Scream /ˈskriːm/ Primal sound, symbol of communication before language and articulated speech. It is usually instinctive action, defined by a strong emotion such as fear, pain, surprise, joy, anger. Even though pleasant emotions such as joy, could be expressed through screaming too, as form of releasing internal tensions, it is more often associated with personal state of inability to accept some situation.
In the modern consumer society, food has become a microcosm of the complex attitudes and values, where the link between food, emotions and meaning(lessness) proves to be inevitable and mutually conditioned. Certain emotions and emotional states (anger, anxiety, panic, joy …) prevent or block the feeling of hunger, while other (stress, fear, depression …) behave as triggers where unmet needs are being substituted with food in order to make individual feel “fulfilled”. On the third side, there are eating disorders which are frustratingly inseparable from the question of socially imposed, ideal psycho-physical body and the lifestyle related to it.
IScream is primarily addressing delicate connection between needs, emotions, and meaning(lessness), as well as their social conditioning, substitutions and impossibility of manifestation. It represents all the voices and personal positions of authors that led to the individual split on the inside-which can not be adequately expressed, and the outside-confronted with imposed expectations. In such cleavage, very deep and personal confusion shows up and shares the same feeling of nausea and discomfort, essentially close to the term abject by Julia Kristeva- where an individual abjects itself within the same motion through which it establishes itself. An information, not possible to be “digested”, asks to be repelled thorough physical reaction. Such heterogeneous flux defines territory that we call ours because other (what we can not “digest”) is pointed out to us, through loathing or repulsion.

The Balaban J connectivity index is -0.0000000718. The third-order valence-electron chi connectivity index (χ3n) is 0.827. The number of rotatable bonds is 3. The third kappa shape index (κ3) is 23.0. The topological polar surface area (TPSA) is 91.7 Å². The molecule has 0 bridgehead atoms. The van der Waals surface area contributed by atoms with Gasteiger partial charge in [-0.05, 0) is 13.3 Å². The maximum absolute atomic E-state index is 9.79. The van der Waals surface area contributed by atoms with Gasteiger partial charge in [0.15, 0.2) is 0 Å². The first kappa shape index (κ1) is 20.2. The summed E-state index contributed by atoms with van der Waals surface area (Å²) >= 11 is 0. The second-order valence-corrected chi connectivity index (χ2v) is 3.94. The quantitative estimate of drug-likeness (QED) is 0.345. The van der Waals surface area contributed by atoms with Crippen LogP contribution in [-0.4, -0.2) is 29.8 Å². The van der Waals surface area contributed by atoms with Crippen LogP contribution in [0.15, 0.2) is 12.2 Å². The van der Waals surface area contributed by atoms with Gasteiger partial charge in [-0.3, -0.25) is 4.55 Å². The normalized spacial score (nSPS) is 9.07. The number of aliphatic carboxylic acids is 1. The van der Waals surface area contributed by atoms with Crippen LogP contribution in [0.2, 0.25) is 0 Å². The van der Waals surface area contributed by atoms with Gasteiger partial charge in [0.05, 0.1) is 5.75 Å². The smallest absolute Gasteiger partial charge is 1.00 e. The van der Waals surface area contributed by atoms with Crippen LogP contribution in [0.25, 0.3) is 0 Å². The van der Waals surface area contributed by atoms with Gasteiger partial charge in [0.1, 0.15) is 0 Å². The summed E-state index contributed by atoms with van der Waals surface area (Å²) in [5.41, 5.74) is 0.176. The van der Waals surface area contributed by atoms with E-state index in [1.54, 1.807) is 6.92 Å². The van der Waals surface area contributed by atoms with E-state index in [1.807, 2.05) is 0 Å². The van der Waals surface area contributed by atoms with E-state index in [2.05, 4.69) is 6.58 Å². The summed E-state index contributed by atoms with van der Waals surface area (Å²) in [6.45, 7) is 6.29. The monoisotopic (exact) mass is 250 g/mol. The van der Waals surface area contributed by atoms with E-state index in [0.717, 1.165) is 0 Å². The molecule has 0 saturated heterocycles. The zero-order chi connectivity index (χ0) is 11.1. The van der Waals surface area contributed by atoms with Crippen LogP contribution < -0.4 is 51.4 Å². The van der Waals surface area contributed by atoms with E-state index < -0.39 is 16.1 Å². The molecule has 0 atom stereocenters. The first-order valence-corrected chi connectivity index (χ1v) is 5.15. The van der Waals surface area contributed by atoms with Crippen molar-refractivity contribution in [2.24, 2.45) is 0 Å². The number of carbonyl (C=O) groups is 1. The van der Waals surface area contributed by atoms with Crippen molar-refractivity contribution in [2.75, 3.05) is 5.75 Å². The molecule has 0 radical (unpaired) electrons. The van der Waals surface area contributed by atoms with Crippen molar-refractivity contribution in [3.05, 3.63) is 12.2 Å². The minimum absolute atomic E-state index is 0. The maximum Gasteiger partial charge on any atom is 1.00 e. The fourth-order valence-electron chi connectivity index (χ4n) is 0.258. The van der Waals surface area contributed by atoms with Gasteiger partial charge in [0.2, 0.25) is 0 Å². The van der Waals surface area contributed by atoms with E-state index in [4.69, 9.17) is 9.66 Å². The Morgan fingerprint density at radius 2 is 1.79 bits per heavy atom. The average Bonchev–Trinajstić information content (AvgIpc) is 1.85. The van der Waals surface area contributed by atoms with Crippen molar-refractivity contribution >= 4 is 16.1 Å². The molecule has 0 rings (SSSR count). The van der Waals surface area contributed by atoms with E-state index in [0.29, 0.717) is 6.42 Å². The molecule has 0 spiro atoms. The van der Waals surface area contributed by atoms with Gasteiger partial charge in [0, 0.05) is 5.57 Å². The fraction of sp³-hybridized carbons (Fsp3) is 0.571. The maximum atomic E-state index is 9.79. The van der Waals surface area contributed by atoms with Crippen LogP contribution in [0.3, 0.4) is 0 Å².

By demystification of individual, emotional state, and formal articulation of what we can not “digest” on individual as well as social level, exhibition IScream actualizes the question of “eaten” (suppressed) desires, needs, and fears and confronts us with questions: What are we fed up with? And hungry for? What feeds us? Is feeling of “satiety”, full satisfaction, reachable at all? Using dichotomies: inside-outside, subject-object, me-other, individual-society, “IScream” represents materialized emotions, and illustrates how inner ache is instead of being screamed, smothered by art through which authors start to speak.